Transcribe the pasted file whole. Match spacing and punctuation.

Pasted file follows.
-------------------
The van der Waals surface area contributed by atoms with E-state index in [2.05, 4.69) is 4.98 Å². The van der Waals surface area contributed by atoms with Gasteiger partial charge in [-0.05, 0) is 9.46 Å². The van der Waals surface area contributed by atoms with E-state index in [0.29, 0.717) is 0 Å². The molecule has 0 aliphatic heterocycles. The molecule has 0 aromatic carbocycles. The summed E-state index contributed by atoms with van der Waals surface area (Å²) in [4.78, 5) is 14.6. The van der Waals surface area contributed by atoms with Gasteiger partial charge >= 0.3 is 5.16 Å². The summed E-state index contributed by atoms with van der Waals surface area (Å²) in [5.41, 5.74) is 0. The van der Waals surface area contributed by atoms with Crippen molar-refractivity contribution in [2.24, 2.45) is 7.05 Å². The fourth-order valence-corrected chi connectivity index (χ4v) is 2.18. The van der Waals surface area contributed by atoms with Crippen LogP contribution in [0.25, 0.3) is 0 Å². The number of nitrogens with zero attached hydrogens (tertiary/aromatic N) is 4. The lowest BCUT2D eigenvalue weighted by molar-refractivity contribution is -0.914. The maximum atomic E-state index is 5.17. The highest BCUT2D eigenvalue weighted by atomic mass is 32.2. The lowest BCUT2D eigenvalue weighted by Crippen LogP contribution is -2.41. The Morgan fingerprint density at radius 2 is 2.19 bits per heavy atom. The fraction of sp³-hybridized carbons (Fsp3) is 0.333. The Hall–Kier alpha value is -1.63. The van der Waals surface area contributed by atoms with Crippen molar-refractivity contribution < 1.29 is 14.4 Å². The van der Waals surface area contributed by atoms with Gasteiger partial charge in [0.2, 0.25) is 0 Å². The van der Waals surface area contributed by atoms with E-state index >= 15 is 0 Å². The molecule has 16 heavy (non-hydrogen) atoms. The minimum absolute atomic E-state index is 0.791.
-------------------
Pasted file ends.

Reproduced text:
The van der Waals surface area contributed by atoms with E-state index in [2.05, 4.69) is 4.98 Å². The van der Waals surface area contributed by atoms with Gasteiger partial charge in [-0.05, 0) is 9.46 Å². The van der Waals surface area contributed by atoms with E-state index in [0.29, 0.717) is 0 Å². The molecule has 0 aliphatic heterocycles. The molecule has 0 aromatic carbocycles. The summed E-state index contributed by atoms with van der Waals surface area (Å²) in [4.78, 5) is 14.6. The van der Waals surface area contributed by atoms with Gasteiger partial charge >= 0.3 is 5.16 Å². The summed E-state index contributed by atoms with van der Waals surface area (Å²) in [5.41, 5.74) is 0. The van der Waals surface area contributed by atoms with Crippen molar-refractivity contribution in [2.24, 2.45) is 7.05 Å². The fourth-order valence-corrected chi connectivity index (χ4v) is 2.18. The van der Waals surface area contributed by atoms with Crippen LogP contribution in [0.25, 0.3) is 0 Å². The number of nitrogens with zero attached hydrogens (tertiary/aromatic N) is 4. The lowest BCUT2D eigenvalue weighted by molar-refractivity contribution is -0.914. The maximum atomic E-state index is 5.17. The highest BCUT2D eigenvalue weighted by atomic mass is 32.2. The lowest BCUT2D eigenvalue weighted by Crippen LogP contribution is -2.41. The Morgan fingerprint density at radius 2 is 2.19 bits per heavy atom. The fraction of sp³-hybridized carbons (Fsp3) is 0.333. The Hall–Kier alpha value is -1.63. The van der Waals surface area contributed by atoms with Crippen molar-refractivity contribution < 1.29 is 14.4 Å². The van der Waals surface area contributed by atoms with Gasteiger partial charge in [0.2, 0.25) is 0 Å². The van der Waals surface area contributed by atoms with E-state index >= 15 is 0 Å². The molecule has 16 heavy (non-hydrogen) atoms. The minimum absolute atomic E-state index is 0.791.